10-12 show plots 700, 800, 900, respectively, showing various signals associated with receiver 500 (see FIG. 6) for time T. FIGS. 6 and 10, signal 800 represents the current through inductor L1 over time T. Signal 802 represents the voltage at node N1 for time T, and signal 804 represents the voltage at node N2 for time T. As illustrated in FIG. 10, the signals 802, 804 periodically spike from approximately 0.0 volts to approximately 4.0 volts, respectively. The voltage surge of signal 802 representing the voltage at node N1 is caused by opening switching element S1 and closing switching element S2. Similarly, a voltage spike of signal 804 representing the voltage at node N2 is caused by opening switching element S3 and closing switching element S4.

6 and 11, signal 903 represents the current through inductor L1 over time T. Signal 902 represents the voltage at node N1 for time T and signal 904 represents the voltage at node N2 for time T. As illustrated in FIG. 11, signal 902 and signal 904 each periodically spike from approximately 0.0 volts to approximately 4.0 volts. The voltage spike of signal 902 representing the voltage at node N1 is caused by opening switching element S1 and closing switching element S2. Similarly, a voltage spike of signal 904 representing the voltage at node N2 is caused by opening switching element S3 and closing switching element S4. In FIG. 11, the value of the current through the inductor L1 as illustrated in FIG. 10 (ie, signal 800) is shown in FIG. 10 because a greater amount of energy is released in the embodiment illustrated in FIG. 11. Note that as illustrated, it is less than the value of the current through inductor L1 (ie, signal 800). In other words, the width of the pulses of the signals 902, 904 in the plot of FIG. 11 is wider than the pulses of the signals 802, 804 in the plot of FIG. 10, due to the greater amount of energy emitted, This results in less current through the inductor L1.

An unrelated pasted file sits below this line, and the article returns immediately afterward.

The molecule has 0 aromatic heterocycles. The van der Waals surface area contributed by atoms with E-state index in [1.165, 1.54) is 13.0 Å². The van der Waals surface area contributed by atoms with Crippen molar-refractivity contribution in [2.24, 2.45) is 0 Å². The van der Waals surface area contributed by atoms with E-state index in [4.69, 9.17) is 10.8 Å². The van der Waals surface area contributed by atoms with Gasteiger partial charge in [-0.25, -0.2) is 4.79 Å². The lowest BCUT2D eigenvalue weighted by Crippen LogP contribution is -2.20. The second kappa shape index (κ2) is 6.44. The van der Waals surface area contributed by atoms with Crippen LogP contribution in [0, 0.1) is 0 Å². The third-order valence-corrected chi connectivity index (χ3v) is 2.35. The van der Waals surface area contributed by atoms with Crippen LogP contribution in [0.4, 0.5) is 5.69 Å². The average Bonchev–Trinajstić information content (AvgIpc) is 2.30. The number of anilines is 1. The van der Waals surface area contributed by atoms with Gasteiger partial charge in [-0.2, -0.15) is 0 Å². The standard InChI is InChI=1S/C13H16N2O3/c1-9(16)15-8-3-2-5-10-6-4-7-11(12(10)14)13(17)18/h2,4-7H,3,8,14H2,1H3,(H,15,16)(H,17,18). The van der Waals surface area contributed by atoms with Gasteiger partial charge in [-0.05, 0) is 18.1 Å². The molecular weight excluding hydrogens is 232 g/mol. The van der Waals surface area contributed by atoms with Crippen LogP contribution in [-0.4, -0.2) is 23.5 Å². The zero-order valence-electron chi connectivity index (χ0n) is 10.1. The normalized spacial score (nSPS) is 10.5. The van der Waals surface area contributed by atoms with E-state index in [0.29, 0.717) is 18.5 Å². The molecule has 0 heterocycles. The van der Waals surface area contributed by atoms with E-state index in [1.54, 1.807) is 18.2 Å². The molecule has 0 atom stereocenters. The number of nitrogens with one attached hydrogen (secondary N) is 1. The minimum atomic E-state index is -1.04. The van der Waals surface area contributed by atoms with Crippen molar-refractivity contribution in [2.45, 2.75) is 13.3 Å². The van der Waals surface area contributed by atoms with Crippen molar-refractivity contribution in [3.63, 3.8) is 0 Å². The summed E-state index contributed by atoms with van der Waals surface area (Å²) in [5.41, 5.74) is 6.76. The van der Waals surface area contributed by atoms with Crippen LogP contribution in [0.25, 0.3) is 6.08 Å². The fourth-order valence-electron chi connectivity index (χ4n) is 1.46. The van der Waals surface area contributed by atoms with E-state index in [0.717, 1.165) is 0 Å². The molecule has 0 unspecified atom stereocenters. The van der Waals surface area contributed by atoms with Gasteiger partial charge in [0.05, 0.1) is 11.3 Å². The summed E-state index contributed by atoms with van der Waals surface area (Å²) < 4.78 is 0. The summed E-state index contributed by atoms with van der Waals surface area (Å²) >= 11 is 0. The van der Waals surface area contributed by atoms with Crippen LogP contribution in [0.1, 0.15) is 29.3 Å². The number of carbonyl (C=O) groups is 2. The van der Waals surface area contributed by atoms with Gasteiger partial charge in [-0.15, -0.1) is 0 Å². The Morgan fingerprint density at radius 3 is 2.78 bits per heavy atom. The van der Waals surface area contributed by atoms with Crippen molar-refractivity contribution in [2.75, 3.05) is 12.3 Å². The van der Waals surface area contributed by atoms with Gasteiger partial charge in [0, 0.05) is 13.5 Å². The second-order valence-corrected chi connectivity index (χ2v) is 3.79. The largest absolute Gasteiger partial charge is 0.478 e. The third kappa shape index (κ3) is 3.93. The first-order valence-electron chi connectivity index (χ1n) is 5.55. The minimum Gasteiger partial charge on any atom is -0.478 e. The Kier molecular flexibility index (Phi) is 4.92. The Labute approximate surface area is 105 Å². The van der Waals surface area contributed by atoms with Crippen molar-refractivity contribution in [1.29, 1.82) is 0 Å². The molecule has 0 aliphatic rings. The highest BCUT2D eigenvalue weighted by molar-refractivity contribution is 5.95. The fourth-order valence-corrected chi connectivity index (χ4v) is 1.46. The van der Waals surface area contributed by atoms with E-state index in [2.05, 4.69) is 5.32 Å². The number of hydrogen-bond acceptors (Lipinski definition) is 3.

6 and 12, signal 950 represents the current through inductor L1 over time T. Signal 954 also represents the voltage across inductor L1 (ie, the voltage at node N2-the voltage at node N1).

With reference to FIGS. 6-12, the considered operation of the receiver 500 will now be described. First, input 554 generates threshold voltage V2, which in turn generates a threshold current that may be sensed by each of first current sense comparator 550 and second current sense comparator 552. In addition, the switching element S1 and the switching element S3 are closed first, and the switching elements S2 and S4 are opened, thus increasing the current that may flow from the node N1 to the node N2 upon receiving energy at the inductor L1, for example. To start. This configuration may be referred to as the charging phase. When the current at node N1 becomes greater than the threshold current supplied to the first current sense comparator 552, the first current sense comparator 550 may generate control signals CT1 and CT2, and then these control signals Respectively, switching element S1 is opened and switching element S2 is closed. According to one exemplary embodiment, the voltage drop across switching element S1, which may include a MOSFET, may be measured to determine when the current at node N1 is at a level sufficient to open switch S1 and close switch S2. Note that 6, 10 and 11, opening switching element S1 and closing switching element S2 may cause a spike in signal 804 indicative of the voltage at node N2. When opening switching element S1 and closing switching element S2, current flowing from node N1 to node N2 may flow to output 512. This configuration may be referred to as an output phase.